Not sure how you get to "no confidence," but that's not my vote. I'm suggesting ways to improve the
content of the conferences. As I clearly stated, one man's opinions (although others appear to have
similar opinions). Most of what I saw in Rochester was interesting and well presented. I did see
numerous presenters run out of time and have to cut things short due to what I think are unrealistic
time slots and/or unrealistic packing of content into presentations. Everything can always be
improved, and should be improved.
I do think you might have a wider range of proposals if you allowed longer time slots. As I said,
it's impossible to get any real substance into 20 minutes and 35 minutes is difficult if you want
audio/video examples and a Q&A period. Longer time slots immediately means fewer time slots, hence
selection becomes more of a "buyer's market." For a presenter, you go to a lot of trouble amassing
material for slides and audio examples and then you realize you need to cut too much substance and
whittle audio down to a handful of minutes, and there won't be Q&A. Maybe compromise on 45 minutes,
with an expected 10-15 minutes of Q&A or unrelated open discssuion?
There also seems to be some disatisfaction with parallel sessions, so perhaps elminating that also
would make selection more of a "buyer's market" because there would be fewer available slots. As I
said earlier, I think "number of presentations given" is a meaningless measure of a conference's
success. It should be all about quality, not quantity. Restricting quantity naturally leads to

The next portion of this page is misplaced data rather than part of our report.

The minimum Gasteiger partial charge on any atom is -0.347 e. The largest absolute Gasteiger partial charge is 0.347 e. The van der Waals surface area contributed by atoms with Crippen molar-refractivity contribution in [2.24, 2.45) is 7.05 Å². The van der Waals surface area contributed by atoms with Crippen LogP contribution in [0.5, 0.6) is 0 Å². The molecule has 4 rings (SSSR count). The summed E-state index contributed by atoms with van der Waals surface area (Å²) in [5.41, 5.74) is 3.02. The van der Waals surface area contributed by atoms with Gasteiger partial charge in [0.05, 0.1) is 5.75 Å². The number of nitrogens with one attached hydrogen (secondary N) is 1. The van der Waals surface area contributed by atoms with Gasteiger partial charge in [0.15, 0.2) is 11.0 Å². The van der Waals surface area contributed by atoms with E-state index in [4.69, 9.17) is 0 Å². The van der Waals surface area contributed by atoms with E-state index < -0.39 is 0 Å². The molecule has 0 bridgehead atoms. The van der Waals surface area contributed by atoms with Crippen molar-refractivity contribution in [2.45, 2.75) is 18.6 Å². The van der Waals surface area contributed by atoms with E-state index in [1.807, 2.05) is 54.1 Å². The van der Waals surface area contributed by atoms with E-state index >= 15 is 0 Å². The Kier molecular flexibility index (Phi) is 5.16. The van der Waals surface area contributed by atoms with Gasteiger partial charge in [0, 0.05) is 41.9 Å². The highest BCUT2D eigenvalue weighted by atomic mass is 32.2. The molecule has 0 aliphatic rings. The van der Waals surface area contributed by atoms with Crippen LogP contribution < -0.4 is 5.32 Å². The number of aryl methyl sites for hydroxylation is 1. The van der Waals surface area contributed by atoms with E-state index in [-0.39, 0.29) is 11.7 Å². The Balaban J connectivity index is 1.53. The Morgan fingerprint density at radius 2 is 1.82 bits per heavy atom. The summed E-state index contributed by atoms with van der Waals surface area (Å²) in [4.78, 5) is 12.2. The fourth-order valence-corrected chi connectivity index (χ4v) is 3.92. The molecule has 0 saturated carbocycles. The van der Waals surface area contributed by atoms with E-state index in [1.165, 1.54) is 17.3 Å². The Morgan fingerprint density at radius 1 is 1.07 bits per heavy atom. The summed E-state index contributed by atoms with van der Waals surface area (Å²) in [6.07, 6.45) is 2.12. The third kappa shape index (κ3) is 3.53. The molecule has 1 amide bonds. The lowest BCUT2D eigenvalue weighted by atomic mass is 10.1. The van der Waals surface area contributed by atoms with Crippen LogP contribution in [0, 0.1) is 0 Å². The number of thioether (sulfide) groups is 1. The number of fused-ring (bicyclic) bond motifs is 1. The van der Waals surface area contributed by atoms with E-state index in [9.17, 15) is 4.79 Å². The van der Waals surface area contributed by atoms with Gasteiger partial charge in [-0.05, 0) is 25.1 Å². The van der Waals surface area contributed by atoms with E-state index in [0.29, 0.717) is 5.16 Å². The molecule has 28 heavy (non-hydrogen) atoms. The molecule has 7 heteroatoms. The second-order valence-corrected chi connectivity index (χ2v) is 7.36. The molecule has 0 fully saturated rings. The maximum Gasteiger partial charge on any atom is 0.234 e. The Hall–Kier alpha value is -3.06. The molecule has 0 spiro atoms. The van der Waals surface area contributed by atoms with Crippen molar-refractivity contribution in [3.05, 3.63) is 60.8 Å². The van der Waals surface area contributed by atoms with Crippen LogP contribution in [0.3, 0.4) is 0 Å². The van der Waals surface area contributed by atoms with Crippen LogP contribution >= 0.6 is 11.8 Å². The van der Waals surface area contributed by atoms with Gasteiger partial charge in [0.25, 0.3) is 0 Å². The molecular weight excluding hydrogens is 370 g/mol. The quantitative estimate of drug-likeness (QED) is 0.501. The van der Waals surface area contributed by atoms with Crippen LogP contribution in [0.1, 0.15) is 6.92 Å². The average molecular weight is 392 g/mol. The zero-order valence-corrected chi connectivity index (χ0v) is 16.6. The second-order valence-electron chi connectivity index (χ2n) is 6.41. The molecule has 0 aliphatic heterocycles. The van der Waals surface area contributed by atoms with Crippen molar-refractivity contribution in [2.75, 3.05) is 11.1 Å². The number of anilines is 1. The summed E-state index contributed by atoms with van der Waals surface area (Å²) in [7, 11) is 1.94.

higher quality if there is judicious selection.
-- Tom Fine
----- Original Message -----
From: "David Lewis" <[log in to unmask]>
To: <[log in to unmask]>
Sent: Monday, February 25, 2013 11:46 AM
Subject: Re: [ARSCLIST] ARSC Conference Program scheduling- Your vote counts
> Tom wrote:
> Why not put to a vote of pre-registered conference-goers the "on the
> bubble" presentation proposals, a month or so ahead of the conference.
> Leave, say, 5 slots and put to a vote the 10 proposals that were considered
> so-so by the selection committee. Let the attendees decide what they want
> to see.
> Also, use the online survey ability for attendees to rate all the
> presenters (NOT anonymous -- everyone who files an opinion needs to
> identify themselves so they stand behind their rating and words). Those
> with unambiguously bad ratings don't get asked back. Those with ambiguous
> ratings need to pass a careful consideration process for their next
> proposal. Those with unambiguously good ratings are invited back.
> This may fly in the face of some modern organizations (not necessarily
> ARSC), but why can't we put direct accountability and quality-assurance
> measures in place?
> Tom, I don't think you meant to, but this comes off like a vote of no
> confidence in the programming committee. That there would be 10 acceptable
> proposals among rejected papers is really optimistic. Was Rochester
> really that bad? I was kind of PO'ed as I had served on the two previous
> program committees, was not asked back and not notified I was no longer
> serving. I was not the only one in that boat, and later the ARSC Board
> agreed that going forward, should that situation arise again it would be
> handled differently. But in terms of the difference between Rochester and
> the conferences I worked on, I was not able to attend LA, but New Orleans
> really wasn't significantly different in terms of the quality of the
> programming. It was about the same.
> What you seem to desire is a different pool of proposals to draw from than
> we usually get. To get that, I would suggest that you reach out to people
> who are not in ARSC, or are perhaps not aware of it, and to encourage them
> to submit a paper. I do it all the time, and it's difficult; no one I have
> reached has taken me up on it. In fact the Charles Taze Russell paper I